Posted by Dr. Pete

magnifying glassWe’ve had a lot of discussions recently about SEO as a Science. Unfortunately, these discussions sometimes devolve into arguments over semantics or which approach is the "best" in all situations. I’d like to step back for a few moments today and talk about the wider world of SEO evidence. While not all of these types of evidence are "science" in the technical sense, they are all important to our overall understanding. We need to use the best pieces of all of them if we ever hope to develop a mature science of SEO.

The Fundamental Assumption

All science rests on a fundamental assumption, long before any hypothesis is proposed or tested. The fundamental assumption is that the universe is orderly and follows rules, and that through observation and experimentation we can determine those rules. Without an orderly universe, science would be impossible (as would existence, most likely). A related assumption is that these rules are relatively static – if they change, they change very slowly. Our view of the universe may change dramatically, resulting in paradigm shifts, but the underlying rules remain roughly the same.

The advantage we have as SEOs is that we know, for an absolute fact, that our universe is orderly. Like Neo, we have seen The Matrix. The Algorithm consists of lines of code written by humans and running on servers.

The disadvantage for SEO science is that the rules governing our universe are NOT static. The algorithm changes constantly – as often as 400 times per year. This means that any observation, any data, and even any controlled experiment could turn out to be irrelevant. The facts we built our SEO practices on 5 or 10 years ago are not always valid today.

(1) Anecdotal Evidence

All science begins with observation. In SEO, we make changes to sites every day and measure what happens. When rankings rise and fall, we naturally try to figure out why and to tie those changes to something we did in the past. Although it isn’t "science" in the technical sense, the evidence of our own experience is very important. Without observing the universe and creating stories to explain it, we would never learn anything from those experiences.

PROS– Anecdotal evidence is easy to collect and it’s the most abundant form of evidence any of us have. It’s the building block for just about any form of scientific inquiry.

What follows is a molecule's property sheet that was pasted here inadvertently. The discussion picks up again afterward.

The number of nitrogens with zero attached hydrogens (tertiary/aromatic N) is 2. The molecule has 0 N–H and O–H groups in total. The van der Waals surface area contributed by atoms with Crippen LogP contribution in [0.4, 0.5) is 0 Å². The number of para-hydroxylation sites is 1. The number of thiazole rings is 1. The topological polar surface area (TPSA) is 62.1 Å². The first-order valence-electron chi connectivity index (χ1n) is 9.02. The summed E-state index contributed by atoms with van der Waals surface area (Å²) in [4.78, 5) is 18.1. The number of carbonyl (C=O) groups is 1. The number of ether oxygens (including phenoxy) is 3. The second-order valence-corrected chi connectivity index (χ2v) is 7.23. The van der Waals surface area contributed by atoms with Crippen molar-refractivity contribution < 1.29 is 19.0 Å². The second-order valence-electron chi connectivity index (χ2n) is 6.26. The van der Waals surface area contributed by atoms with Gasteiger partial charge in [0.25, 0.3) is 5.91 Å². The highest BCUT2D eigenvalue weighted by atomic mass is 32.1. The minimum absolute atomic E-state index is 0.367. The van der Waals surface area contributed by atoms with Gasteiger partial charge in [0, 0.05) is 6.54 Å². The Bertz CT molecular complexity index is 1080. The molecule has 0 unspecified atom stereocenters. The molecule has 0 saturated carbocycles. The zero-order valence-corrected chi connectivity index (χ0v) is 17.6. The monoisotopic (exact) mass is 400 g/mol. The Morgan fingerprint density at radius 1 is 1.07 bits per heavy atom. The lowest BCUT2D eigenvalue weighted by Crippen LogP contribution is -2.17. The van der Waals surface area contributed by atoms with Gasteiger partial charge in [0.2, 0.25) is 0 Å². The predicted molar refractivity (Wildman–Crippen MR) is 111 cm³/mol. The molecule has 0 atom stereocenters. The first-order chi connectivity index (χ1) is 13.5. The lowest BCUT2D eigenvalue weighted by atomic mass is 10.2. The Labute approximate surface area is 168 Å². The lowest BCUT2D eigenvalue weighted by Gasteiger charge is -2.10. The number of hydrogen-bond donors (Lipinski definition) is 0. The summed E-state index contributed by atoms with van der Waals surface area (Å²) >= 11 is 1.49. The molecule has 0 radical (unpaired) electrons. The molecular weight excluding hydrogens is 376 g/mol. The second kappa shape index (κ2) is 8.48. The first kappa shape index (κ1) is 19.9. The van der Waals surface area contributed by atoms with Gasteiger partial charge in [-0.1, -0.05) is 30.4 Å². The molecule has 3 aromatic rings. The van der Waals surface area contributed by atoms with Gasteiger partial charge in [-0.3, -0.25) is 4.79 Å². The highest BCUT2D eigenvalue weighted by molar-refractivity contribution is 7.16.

CONS– Our own experiences are easily affected by our own biases. Also, no single experience can ever tell the whole story. Anecdotal evidence is just a starting point.

(2) Prophetic Evidence

SEOs have a unique type of available evidence. Every once in a while, a prophet will descend from the Mountain Top (or Mountain View), shave his head, and speak the words of the Google Gods. Whether or not we choose to believe these prophets, the fact remains that there are people who have seen and written the Algorithm, and those people have access to facts that the rest of us don’t. Their statements (and our ability to critically reconcile those statements) are an important part of the overall puzzle.

PROS– The prophets are as close to objective reality as we’re ever going to get. They have direct insight into the algorithm.

CONS– The prophets don’t have a vested interest in telling us the whole truth. Their messages can be cryptic and even misleading.

(3) Secondhand Evidence

When you hear "secondhand" evidence, you may naturally think of the extreme examples, like hearsay and urban legends:

My cousin’s neighbor’s stylist said that she once changed all of her META tags to "sex poker sex poker sex" and her site immediately jumped to #1 on Google!

To be fair, though, secondhand evidence also includes the legitimate science that came before us and the experiences of our peers. If we were forced to confirm and replicate every single conclusion for ourselves, we would never make any progress. Ultimately, we build on the reliable conclusions of other experts, past and present.

PROS– Secondhand evidence is the foundation for scientific progress.

CONS– Sometimes, experts are wrong, and you have to learn how to tell the difference, especially in a field as young as SEO.

(4) Experimental – "The Wild"

Experimentation is the heart of Capital-S Science. The most basic experiments happen something like this:

  • You form a hypothesis ("Adding keywords to my title tag will improve rankings").